Saturday, January 04, 2003

Highway of Peace

Friday, January 3, 2003

The air was crisp and cold, smelling of winter, as we arrived in downtown Jerusalem this morning.

In the square outside the Mashbir department store, political activists of various stripes were flaunting their wares: a young man from the left-wing religious Meimad party was trying to sell voters on the wonders of Labour leader Amram Mitzna, while next to him a secular man in a sandwich board with a huge letter "lamed" on it was singing the praises of right-wing candidate Avigdor Lieberman of the Yisrael Beitenu party. A young, gormless looking woman in a Tzomet party shirt was hawking her party's rather amorphous platform.

Friday morning is the beginning of the weekend and the eve of the Sabbath, making it the busiest shopping day in Jerusalem. It was a bit cold, but not that cold. There were plenty of pedestrians in the square. No one seemed to take much interest in the campaigners. DH remarked on how lifeless it all seemed compared with previous election years, when passersby would engage the party propagandists in heated debate over the issues of the day.

By the time our errands were finished the clouds were closing in and the rain was falling thick and fast, turning the city's polished stone staircases and squares into treacherous skating rinks. The activists were sheltering under the Mashbir's awning, along with the busker. The Meimad supporter was bopping along to the beat, trying to keep warm.

Turning for home we decided to try a new road, Route 45, opened with rather subdued fanfare this week by a selection of minor dignitaries. So muted was the opening that most of the signs to 45 were still covered over with black plastic sheeting, leading us to wonder whether the new route really was open to traffic.

It was, but the sloppiness about the signs seemed appropriate. Route 45 was a project born out of the heady Oslo years. It was to be the "Highway of Peace", a super modern motorway linking Tel Aviv, Jerusalem, Ramallah, Amman and someday, inshallah, Baghdad. It would be the engine of Arab-Israeli friendship, facilitating tourism and trade, a spur for development heralding a new cultural and economic community with open borders along the lines of the European model.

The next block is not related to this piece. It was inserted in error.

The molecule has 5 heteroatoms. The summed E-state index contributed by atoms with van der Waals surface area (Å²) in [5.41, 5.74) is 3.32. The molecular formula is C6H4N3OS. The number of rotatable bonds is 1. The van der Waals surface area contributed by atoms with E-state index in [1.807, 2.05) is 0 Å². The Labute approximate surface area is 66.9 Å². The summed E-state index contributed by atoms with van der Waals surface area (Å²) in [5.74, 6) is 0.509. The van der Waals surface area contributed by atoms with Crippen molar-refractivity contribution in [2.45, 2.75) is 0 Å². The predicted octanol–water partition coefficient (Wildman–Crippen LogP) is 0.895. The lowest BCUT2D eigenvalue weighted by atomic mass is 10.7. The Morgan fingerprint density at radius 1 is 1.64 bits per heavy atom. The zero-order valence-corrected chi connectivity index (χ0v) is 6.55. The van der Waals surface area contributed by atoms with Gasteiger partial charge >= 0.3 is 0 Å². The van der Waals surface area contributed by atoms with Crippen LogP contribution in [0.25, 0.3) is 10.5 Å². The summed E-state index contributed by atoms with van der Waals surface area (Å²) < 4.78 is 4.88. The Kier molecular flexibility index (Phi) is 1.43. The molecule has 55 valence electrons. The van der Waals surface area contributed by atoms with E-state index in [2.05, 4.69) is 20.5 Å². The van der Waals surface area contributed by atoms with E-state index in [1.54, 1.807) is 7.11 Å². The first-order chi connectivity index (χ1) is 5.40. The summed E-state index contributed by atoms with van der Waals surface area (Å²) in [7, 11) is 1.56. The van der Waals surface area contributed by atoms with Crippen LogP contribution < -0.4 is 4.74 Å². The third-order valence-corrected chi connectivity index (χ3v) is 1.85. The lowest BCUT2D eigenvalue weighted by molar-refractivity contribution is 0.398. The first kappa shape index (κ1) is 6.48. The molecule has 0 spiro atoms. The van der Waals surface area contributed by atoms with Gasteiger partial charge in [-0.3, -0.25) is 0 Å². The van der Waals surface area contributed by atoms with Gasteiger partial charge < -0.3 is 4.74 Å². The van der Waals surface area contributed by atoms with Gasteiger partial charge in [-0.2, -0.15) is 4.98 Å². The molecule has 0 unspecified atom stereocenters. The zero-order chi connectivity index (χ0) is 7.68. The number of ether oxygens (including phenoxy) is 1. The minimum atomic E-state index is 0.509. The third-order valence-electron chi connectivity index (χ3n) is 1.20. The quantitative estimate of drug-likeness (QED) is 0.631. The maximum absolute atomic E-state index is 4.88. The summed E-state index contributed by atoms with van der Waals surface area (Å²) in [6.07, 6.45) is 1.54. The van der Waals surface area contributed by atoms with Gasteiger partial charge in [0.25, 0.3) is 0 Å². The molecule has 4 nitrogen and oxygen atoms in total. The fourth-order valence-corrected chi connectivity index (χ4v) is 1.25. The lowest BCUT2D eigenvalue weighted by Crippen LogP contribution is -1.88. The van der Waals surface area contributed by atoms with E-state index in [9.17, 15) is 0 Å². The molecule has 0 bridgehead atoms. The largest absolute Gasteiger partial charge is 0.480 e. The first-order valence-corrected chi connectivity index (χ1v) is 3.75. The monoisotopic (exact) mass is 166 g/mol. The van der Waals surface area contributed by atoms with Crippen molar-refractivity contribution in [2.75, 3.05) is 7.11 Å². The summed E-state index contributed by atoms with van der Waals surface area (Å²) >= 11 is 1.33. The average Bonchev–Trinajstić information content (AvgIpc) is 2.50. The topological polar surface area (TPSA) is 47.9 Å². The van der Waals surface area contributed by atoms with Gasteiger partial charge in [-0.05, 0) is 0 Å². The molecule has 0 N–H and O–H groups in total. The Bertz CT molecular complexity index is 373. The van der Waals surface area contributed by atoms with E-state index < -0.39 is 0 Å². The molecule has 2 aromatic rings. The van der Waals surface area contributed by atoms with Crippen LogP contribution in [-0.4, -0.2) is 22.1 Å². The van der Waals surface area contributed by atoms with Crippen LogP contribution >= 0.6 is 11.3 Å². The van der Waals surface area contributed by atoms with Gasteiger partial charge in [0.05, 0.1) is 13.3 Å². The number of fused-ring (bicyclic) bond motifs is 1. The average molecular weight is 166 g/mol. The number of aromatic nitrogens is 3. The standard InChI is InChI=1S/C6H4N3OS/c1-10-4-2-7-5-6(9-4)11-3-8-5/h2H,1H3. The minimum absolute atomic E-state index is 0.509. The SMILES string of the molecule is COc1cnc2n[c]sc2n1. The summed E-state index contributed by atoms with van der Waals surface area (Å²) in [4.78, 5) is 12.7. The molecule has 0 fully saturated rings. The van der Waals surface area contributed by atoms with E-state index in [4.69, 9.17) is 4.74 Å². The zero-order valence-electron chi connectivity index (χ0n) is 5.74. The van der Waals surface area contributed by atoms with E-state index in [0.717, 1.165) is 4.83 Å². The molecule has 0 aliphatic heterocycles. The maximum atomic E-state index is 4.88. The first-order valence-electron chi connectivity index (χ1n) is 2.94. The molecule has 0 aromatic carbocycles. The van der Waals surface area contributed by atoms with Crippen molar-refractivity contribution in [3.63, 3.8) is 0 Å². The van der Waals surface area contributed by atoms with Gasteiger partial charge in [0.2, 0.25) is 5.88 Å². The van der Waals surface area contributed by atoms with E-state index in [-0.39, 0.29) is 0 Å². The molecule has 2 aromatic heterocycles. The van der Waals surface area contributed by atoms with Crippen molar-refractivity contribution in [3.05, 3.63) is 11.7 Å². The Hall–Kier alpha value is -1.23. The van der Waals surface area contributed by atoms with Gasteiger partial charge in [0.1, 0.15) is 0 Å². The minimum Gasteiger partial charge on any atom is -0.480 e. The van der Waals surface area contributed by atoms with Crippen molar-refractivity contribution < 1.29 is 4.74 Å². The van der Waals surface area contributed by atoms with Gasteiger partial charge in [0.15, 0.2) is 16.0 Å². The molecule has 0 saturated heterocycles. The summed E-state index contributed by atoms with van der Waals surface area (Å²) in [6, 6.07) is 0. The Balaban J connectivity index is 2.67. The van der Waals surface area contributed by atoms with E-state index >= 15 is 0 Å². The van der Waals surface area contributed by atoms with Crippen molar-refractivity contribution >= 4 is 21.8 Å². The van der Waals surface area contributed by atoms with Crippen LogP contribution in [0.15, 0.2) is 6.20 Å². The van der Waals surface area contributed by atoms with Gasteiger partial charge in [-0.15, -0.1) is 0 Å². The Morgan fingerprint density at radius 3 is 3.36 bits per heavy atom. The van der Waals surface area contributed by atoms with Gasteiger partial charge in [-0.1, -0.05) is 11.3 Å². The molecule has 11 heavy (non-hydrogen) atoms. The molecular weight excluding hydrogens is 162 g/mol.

Many in the Modi'in area opposed the route because it was slated to go through Nahal Modi'in, a scenic valley adjacent to an important archaeological site believed by some scholars to encompass the tombs of the Maccabees and ancient Modi'in.

One of the most vociferous opponents was the late Prof. Yair Parag, an esteemed botanist and local resident. I vividly remember a ride with him once from Jerusalem: he spent the entire journey lamenting that in the name of peace the Israeli government would ride roughshod over Israel's ancient Jewish heritage, part of its very raison d'etre. The Oslo architects had their eyes so firmly set on the future it didn't matter if they trampled on the past.

In the end, the Modi'in segment of the road was put on hold and the project was begun from the Jerusalem end, roughly west of Ramallah, linking to the existing Modi'in-Jerusalem highway. This is the section that opened this week, providing a shortcut from central Jerusalem to the Modi'in road, avoiding the bottlenecked north Jerusalem suburb of Ramot.

Route 45 tells the story of the soured Oslo utopia.

Once you leave the brand new Ramot junction for 45, you pass open grassy areas bordering Arab suburbs of Jerusalem. High fences protect the beautiful new road from potential stone throwers. A fenced off dirt shoulder looked to me like a military patrol road.

As the road nears the Palestinian town of Bir Naballah the fences turn to huge fortified concrete walls covered in pastoral murals of green hills and arches. Like the painted walls of the Jerusalem suburb of Gilo, these barricades are there to protect Israelis from Palestinian snipers, while the scenic murals are supposed to give at least the illusion of peace.

Beyond the wall, the edge of Bir Naballah is marked by a massive field piled high with hundreds of cars, rusting hulks and fairly new models, tossed about like toys in a messy child's bedroom. Here was another reminder of what the new "economic freedom" and "open borders" of Oslo had actually brought: a massive rise in Palestinian theft of cars from Israel and a consequent roaring Palestinian trade in bootleg auto parts. Palestinian dignitaries were routinely stopped driving stolen Israeli vehicles, which had been relicensed by a complicit Palestinian Authority.

It reminded me of a visit to the Palestinian controlled city of Nablus/Shekhem in 1999. As our group neared the town we passed field after field of cars, auto parts and related junk. The Palestinian guide pointed to the eyesore and joked, "If any of you have had your cars stolen, this is a great place to look..." We smiled as if it was funny.

So much has changed since them. Scepticism about the prospects for peace is no longer limited to an ideological minority. It has become the broad national consensus. Many wonder why the signs of Palestinian ill will, from the rampant car theft to the weapons smuggling to the inflammatory speeches endorsing violence towards Israel, were ignored for so long. Today, few Israelis believe in our politicians' promises of peace and security. No leaders inspire much enthusiasm.

None of the candidates seems likely to bring peace any more than Route 45 is to reach Amman, let alone Baghdad.

Maybe that's why the activists in Mashbir Square were so lonely.

Shabbat shalom.